The Storm

The Storm – Akiko Miyakoshi

A young boy, excited to go to the beach, is disappointed when a big storm approaches and possibly ruins his plans.  That night, as his parents prepare for the storm, the boy listens to the sound of the rain and dreams an imaginary dream to try to drive the storm away.  This book has minimal text but the story is told mostly through the amazing charcoal drawings, which set the tone of gloominess and fear as the storm approaches.  This would make an excellent read-aloud book for practicing making connections.  

Life Without Nico

Life Without Nico – Andrea Maturana

Simple, poignant story about two best friends having to cope with parting ways when one must move away. Translated from Spanish, originally published in Mexico.  I  like how the book deals with not only the sadness when a friend moves, but how to “fill up the spaces” and what happens when the friend returns.  Lots of emotions here to connect to and charming illustrations.

The Not-So-Faraway Adventure

The Not-So-Faraway Adventure – Andrew Larsen

My dear teacher and blogger friend Carrie Gelson (There’s a Book For That) has a fondness for books that highlight inter-generational relationships so I immediately thought of her when I read this book!  It is an endearing story of a girl and her grandfather doing something special together.  I loved the message that  it is not necessary to leave home for an adventure.  Great mixed-media illustrations.  This book would make a great anchor for writing about adventures with grandparents.

Manners Are Not for Monkeys

Manners are Not For Monkeys – Heather Tekavec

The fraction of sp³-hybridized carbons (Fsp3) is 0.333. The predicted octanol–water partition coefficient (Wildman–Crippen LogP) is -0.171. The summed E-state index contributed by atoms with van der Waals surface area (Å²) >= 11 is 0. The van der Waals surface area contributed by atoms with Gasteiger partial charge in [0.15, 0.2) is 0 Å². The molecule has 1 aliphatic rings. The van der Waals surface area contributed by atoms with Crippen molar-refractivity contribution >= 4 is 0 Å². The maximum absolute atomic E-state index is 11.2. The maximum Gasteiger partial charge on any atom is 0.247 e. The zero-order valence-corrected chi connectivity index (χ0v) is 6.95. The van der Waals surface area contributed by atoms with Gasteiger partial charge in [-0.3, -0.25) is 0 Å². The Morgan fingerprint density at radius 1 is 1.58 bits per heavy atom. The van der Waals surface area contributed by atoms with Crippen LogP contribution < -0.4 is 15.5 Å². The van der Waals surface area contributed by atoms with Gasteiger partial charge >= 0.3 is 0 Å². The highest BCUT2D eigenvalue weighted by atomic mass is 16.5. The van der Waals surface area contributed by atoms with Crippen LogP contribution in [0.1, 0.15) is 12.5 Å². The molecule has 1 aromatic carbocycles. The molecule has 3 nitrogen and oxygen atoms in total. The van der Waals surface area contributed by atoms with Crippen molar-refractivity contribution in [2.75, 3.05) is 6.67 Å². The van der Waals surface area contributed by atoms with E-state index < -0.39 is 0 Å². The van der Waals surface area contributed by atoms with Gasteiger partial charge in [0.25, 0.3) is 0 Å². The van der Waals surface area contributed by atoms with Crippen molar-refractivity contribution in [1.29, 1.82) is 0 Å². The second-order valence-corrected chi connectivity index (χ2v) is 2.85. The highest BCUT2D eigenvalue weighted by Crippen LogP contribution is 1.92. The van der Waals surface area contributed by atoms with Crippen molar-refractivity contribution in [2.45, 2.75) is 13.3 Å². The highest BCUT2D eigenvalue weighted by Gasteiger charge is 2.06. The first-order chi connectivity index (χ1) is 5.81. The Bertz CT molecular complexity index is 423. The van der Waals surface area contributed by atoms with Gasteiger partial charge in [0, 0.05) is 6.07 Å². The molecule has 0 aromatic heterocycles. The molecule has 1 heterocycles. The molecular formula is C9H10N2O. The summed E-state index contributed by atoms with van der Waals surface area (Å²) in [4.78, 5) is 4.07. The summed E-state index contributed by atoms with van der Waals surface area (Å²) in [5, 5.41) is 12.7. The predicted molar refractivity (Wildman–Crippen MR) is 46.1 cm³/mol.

Hilarious story that turns “good” and “bad” manners on it’s head!  Children behaving like monkeys and monkeys behaving like children!  This one will be sure to get a lot of laughs from both the story and the silly illustrations and also be a good discussion starter about manners with the younger ones.

Mr. King's Machine

Mr. King’s Machine – Geneviève Côté

There aren’t many books for younger students that focus on environmental issues in a simple, accessible way.  This is the third book in Geneviève Côté’s wonderful picture book series about a crown-wearing cat who, with a little help from his friends,  learns important environmental lessons.   This book focuses on air pollution and would be a great book to begin a discussion on the environment with early primary students.  The two other books in this series are Mr. King’s Things (impact of pollution and over-consumption) and Mr. King’s Castle (environmental stewardship and reducing your footprint)

Willow's Smile

Willow’s Smile – Lana Button

This book is a perfect book to share with students just before picture day!  (Great connections!)  Willow has a beautiful smile but she is shy and doesn’t always smile when she should.   Lovely message encouraging you to be yourself and about having a good self image.  I have enjoyed the other Willow books, but I think this is my favorite!

Fluffy Strikes Back

Fluffy Strikes Back – Ashley Spires

This is a fun graphic novel about a group of pets, led by Fluffy the cat, who try to rid the world of aliens (bugs).  It is an apparent “spin-off” of s is a spin-off from the  successful Binky series.  This book is filled with dry wit and slapstick tones, (along with the occasional bathroom break!) but with important underlying themes of courage, determination and taking responsibility.   A great graphic novel for early readers.

Feathered – Deborah Kerbel

Wow.  This book caught me by surprise, sucked me in and wouldn’t let go.  Powerful, sad middle-grade novel about an eleven year old girl named Finch who endures the recent death of her father, the depression of her mother, the nasty friend of her brother, the meanest teacher in the school and nasty-girl bullying. When a new family from India moves next door, Finch begins to find a friend and a find a purpose.  This book tackles so many issues facing adolescent girls and would be an excellent book for discussions on loss, bullying, mental health, learning difficulties.  It is powerful, compelling, raw, and you will not be able to stop reading it.  Right up there with The Thing About Jellyfish and Reign Rain.

Thanks for stopping by!  Which Kids Can Press book has caught your eye?

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Filed under 2016 releases, Canadian, It's Monday, What Are You Reading?, Lesson Ideas, making connections